The allocation of contractor environmental remediation costs to Department of Defense contracts
Shapro, Stephen R.
Stone, Mark W.
Lamm, David V.
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This thesis investigates the allocation of environmental remediation costs to Department of Defense (DOD) contracts. Environmental remediation costs are incurred in the current period to cleanup contamination resulting from the performance of work in the past. Consequently, there is little direct beneficial or causal relationship between DOD's current contracts and the costs incurred. Yet, the manner in which remediation costs are allocated will substantially determine who pays for the rising costs of yesterday's contamination. Background material is presented to illustrate Government cost accounting practices and DOD guidance on environmental costs. Research material was obtained from the Congress, the General Accounting Office, DOD, defense contractors and industry associations. The research concludes that none of the current allocation methods are consistently fair and equitable. Any reimbursement for DOD's share of cleanup costs should be made independently of the contract cost accounting system.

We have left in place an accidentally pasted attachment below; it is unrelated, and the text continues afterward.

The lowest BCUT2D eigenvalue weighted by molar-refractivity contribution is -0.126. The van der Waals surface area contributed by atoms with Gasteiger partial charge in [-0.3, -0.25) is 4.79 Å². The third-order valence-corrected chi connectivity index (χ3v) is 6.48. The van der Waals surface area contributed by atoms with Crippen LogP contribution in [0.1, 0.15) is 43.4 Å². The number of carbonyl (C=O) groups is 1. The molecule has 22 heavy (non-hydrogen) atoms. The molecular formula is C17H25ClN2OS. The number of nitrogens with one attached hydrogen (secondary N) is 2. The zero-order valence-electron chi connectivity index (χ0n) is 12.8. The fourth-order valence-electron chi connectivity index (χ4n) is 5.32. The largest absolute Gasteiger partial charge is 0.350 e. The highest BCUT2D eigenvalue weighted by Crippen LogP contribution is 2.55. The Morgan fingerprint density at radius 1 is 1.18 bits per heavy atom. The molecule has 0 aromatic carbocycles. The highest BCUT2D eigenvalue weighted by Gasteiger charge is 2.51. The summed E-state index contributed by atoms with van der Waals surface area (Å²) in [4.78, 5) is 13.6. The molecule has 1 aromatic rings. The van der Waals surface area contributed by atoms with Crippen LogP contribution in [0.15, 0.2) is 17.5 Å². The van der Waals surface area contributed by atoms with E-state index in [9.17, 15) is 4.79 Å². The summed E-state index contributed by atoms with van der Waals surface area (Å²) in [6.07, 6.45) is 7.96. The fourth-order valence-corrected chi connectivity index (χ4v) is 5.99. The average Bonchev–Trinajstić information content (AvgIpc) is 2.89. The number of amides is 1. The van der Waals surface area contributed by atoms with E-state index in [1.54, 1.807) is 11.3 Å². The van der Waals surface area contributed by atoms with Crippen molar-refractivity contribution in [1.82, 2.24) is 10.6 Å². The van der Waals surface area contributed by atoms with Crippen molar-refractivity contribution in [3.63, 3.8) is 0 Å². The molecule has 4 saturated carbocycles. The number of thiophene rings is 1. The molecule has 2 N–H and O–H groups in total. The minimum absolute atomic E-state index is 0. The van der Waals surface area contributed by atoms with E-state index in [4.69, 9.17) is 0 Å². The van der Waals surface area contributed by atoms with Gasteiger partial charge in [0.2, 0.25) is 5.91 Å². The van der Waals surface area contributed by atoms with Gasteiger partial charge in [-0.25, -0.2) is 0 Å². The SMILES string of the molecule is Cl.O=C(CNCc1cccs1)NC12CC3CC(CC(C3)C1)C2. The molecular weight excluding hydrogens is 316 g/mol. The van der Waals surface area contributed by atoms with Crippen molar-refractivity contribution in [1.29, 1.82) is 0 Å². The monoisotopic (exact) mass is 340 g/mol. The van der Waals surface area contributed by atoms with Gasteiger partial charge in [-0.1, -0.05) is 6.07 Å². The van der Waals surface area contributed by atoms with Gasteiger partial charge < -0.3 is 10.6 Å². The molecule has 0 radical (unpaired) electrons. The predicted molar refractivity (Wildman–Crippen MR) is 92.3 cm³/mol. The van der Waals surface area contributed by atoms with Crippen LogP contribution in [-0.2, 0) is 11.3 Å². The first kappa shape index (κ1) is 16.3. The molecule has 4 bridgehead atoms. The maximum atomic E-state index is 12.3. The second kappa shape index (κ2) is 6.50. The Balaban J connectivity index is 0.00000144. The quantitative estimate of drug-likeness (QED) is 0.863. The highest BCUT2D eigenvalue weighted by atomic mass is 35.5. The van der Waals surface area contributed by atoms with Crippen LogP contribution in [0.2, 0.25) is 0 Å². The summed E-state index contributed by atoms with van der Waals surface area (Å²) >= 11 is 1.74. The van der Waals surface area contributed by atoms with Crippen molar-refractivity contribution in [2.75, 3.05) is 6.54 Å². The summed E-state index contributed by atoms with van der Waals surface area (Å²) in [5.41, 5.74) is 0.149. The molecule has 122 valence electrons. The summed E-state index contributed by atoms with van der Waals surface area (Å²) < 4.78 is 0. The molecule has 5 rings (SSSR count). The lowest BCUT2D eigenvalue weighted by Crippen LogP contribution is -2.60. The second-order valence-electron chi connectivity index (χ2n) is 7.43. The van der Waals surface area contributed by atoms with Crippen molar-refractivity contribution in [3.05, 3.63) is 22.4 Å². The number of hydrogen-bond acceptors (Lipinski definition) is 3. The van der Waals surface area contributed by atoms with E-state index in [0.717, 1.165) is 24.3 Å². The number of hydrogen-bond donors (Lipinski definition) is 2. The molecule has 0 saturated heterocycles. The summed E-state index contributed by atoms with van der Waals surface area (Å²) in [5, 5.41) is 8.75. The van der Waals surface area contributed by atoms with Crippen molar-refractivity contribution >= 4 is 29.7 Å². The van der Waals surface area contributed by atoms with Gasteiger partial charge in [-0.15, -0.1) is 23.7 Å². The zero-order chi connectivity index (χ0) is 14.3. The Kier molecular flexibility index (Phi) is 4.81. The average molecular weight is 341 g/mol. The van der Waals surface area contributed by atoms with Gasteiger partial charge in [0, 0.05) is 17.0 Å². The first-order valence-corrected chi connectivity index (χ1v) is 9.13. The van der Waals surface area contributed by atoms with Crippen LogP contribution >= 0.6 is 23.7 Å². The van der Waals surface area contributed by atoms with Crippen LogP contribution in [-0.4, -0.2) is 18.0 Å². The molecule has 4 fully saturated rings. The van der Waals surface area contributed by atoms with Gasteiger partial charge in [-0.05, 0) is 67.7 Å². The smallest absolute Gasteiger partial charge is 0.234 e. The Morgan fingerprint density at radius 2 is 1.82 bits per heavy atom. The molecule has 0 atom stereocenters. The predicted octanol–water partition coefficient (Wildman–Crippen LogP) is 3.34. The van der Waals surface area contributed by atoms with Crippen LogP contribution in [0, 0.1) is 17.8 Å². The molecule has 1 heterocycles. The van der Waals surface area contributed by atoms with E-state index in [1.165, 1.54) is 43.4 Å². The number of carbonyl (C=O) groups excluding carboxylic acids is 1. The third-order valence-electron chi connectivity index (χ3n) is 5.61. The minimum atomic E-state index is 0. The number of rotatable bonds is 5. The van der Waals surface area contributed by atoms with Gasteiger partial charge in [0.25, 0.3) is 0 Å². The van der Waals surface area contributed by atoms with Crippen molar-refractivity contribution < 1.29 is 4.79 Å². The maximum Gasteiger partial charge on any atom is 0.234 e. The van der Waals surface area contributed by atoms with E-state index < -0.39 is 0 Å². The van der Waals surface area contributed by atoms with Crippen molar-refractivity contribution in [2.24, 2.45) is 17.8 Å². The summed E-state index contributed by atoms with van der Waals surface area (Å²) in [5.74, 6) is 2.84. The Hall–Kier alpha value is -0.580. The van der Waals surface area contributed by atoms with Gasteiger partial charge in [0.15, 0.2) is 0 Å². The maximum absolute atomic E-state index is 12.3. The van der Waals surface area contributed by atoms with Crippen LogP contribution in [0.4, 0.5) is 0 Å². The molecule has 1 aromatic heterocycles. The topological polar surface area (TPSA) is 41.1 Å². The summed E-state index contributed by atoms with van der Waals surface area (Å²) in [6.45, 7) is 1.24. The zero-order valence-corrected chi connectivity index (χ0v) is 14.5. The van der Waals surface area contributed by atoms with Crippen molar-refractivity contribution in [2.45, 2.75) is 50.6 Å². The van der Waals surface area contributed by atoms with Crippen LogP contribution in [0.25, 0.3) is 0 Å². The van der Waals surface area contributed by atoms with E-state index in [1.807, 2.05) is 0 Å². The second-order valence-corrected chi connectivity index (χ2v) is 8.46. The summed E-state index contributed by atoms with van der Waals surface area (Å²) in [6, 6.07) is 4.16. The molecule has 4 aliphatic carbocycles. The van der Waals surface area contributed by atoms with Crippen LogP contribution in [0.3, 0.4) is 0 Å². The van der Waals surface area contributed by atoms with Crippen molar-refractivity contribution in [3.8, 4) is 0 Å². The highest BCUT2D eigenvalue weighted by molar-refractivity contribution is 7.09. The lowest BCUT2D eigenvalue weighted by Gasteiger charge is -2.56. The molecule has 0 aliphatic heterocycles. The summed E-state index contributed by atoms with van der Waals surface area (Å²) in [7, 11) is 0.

RightsThis publication is a work of the U.S. Government as defined in Title 17, United States Code, Section 101. Copyright protection is not available for this work in the United States.
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